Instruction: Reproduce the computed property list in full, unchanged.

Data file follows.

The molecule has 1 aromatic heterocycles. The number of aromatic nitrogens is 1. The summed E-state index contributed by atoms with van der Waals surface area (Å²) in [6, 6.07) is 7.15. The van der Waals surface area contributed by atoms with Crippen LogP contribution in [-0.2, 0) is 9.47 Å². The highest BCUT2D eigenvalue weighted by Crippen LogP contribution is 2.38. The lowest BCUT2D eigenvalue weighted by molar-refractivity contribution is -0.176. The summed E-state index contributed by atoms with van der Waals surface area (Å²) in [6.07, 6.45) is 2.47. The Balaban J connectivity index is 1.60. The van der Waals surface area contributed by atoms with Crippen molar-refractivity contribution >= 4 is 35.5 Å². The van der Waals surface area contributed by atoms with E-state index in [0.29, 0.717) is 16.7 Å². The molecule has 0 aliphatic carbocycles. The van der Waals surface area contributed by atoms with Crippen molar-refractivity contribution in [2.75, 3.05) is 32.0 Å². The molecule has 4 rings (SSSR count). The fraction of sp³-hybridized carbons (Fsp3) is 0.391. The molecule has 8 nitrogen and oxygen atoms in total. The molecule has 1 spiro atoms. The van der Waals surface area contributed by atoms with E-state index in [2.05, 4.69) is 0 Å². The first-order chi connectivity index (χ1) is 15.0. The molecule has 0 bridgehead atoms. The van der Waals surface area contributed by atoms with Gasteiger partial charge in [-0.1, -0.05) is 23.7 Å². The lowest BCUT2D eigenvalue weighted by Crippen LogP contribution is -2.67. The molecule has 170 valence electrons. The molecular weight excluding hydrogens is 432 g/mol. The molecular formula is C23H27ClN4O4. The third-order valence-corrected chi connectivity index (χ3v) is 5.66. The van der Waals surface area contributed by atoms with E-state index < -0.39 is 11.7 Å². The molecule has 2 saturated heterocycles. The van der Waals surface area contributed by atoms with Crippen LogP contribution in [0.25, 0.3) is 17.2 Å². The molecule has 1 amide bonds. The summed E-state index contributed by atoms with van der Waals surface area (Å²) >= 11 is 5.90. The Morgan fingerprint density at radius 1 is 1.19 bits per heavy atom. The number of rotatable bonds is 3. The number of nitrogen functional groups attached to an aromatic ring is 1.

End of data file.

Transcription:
The molecule has 1 aromatic heterocycles. The number of aromatic nitrogens is 1. The summed E-state index contributed by atoms with van der Waals surface area (Å²) in [6, 6.07) is 7.15. The van der Waals surface area contributed by atoms with Crippen LogP contribution in [-0.2, 0) is 9.47 Å². The highest BCUT2D eigenvalue weighted by Crippen LogP contribution is 2.38. The lowest BCUT2D eigenvalue weighted by molar-refractivity contribution is -0.176. The summed E-state index contributed by atoms with van der Waals surface area (Å²) in [6.07, 6.45) is 2.47. The Balaban J connectivity index is 1.60. The van der Waals surface area contributed by atoms with Crippen molar-refractivity contribution >= 4 is 35.5 Å². The van der Waals surface area contributed by atoms with E-state index in [0.29, 0.717) is 16.7 Å². The molecule has 0 aliphatic carbocycles. The van der Waals surface area contributed by atoms with Crippen molar-refractivity contribution in [2.75, 3.05) is 32.0 Å². The molecule has 4 rings (SSSR count). The fraction of sp³-hybridized carbons (Fsp3) is 0.391. The molecule has 8 nitrogen and oxygen atoms in total. The molecule has 1 spiro atoms. The van der Waals surface area contributed by atoms with E-state index in [2.05, 4.69) is 0 Å². The first-order chi connectivity index (χ1) is 15.0. The molecule has 0 bridgehead atoms. The van der Waals surface area contributed by atoms with Gasteiger partial charge in [-0.1, -0.05) is 23.7 Å². The lowest BCUT2D eigenvalue weighted by Crippen LogP contribution is -2.67. The molecule has 170 valence electrons. The molecular weight excluding hydrogens is 432 g/mol. The molecular formula is C23H27ClN4O4. The third-order valence-corrected chi connectivity index (χ3v) is 5.66. The van der Waals surface area contributed by atoms with E-state index < -0.39 is 11.7 Å². The molecule has 2 saturated heterocycles. The van der Waals surface area contributed by atoms with Crippen LogP contribution in [0.25, 0.3) is 17.2 Å². The molecule has 1 amide bonds. The summed E-state index contributed by atoms with van der Waals surface area (Å²) >= 11 is 5.90. The Morgan fingerprint density at radius 1 is 1.19 bits per heavy atom. The number of rotatable bonds is 3. The number of nitrogen functional groups attached to an aromatic ring is 1.